The TV show Mission Impossible always had the same formula. The head of the Mission Impossible force would receive a tape with the mission orders on it.
The assignment was always something totally impossible. He would pick his crew, and then they would go for it. You always knew how it would ultimately end because they never failed. The Mission Impossible Force would always get the job done. There is a way to find out how you can do the "mission impossible."
Nehemiah 1:3-4 of the Bible has the answer. While working for the king of Persia, Nehemiah receives word that Jerusalem has been torn down. The walls and gates are in ruins. Nehemiah says, "They said to me, 'Those who survived the exile and are back in the province are in great trouble and disgrace. The wall of Jerusalem is broken down, and its gates have been burned with fire.' When I heard these things, I sat down and wept. For some days I mourned and fasted and prayed before the God of heaven."
Nehemiah faced a mission impossible. He had no idea how that city could ever be rebuilt or that he could even make a difference. Maybe you have a mission impossible right now like a medical or financial crisis; a relationship with a friend, spouse, or one of your children; it could be emotional or stress-related; or maybe it's a mountain that simply will not move.
Nehemiah prayed a mission impossible prayer. His prayer in Nehemiah 1 changed the course of history, because that Jerusalem wall was rebuilt in fifty-two days under Nehemiah's leadership. We can get a happy ending to our mission impossible by praying like Nehemiah. Five ingredients make up Nehemiah's powerful prayer: intensity, availability, purity, authority, and responsibility.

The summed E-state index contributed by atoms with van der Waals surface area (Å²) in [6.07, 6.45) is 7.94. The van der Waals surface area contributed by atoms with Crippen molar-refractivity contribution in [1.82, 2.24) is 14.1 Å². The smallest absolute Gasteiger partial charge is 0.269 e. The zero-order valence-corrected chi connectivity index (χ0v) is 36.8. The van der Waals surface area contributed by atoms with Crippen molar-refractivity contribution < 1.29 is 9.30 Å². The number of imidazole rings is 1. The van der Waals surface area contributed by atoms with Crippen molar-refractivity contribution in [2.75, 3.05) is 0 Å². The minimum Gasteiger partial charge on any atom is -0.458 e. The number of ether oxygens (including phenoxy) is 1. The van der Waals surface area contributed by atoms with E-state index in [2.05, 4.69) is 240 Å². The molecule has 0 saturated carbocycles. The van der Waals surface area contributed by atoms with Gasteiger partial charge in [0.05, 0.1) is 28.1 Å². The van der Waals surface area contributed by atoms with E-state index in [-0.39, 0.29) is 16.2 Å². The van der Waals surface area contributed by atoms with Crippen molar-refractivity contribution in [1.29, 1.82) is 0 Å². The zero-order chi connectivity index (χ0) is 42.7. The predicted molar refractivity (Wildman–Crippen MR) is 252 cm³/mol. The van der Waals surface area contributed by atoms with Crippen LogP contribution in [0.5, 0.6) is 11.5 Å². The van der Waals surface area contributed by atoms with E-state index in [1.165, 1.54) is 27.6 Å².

In verse 5 Nehemiah says, "O Lord, God of heaven, the great and awesome God, who keeps his covenant of love with those who love him and obey his commands." There is a big difference between a "Dear God" and an "O Lord" prayer. "Dear God" is the kind we usually pray - the casual "Lord, bless me, help my life, forgive my sins, and bless the missionaries." "O Lord" praying is desperate, urgent, on your face, "Lord, I am powerless in this situation." It is time we did some "O Lord" praying with intensity.
Nehemiah says in verse 6, "Let your ear be attentive and your eyes open to hear the prayer your servant is praying before you day and night." By praying day and night Nehemiah is saying, "Lord, I'm available. I'm your servant. I'm a blank piece of paper. I will do anything you ask." We need to come to the Lord with willingness and total availability.
In verses 6 and 7, Nehemiah confesses "the sins we Israelites, including myself and my father's house, have committed against you. We have acted very wickedly toward you. We have not obeyed the commands." He faced the sin that might have been keeping God from blessing them. The problem here was not the walls or the city being down, but the Israelites' own sin. We also have to look at that first.
Nehemiah quotes a promise from the Lord in verses 8-9 that if God's people would call on Him and turn back to His commands, He would bring His exiled people back. He prays on the authority of the promises of God. We need to quote God's promises to Him and say, "Lord, I come to you on the strength of your promise." There is authority in that kind of praying.
Nehemiah says in verse 11, "Give your servant success today by granting him favor in the presence of this man." Then he goes to the king to talk to him about the problem. That is responsibility. We must take a step of faith in God's direction, even though we're unsure of the final outcome.
Do you have a mission impossible? God gives answers for your mission in Nehemiah's prayer. Go to God's throne room and pray a mission impossible prayer.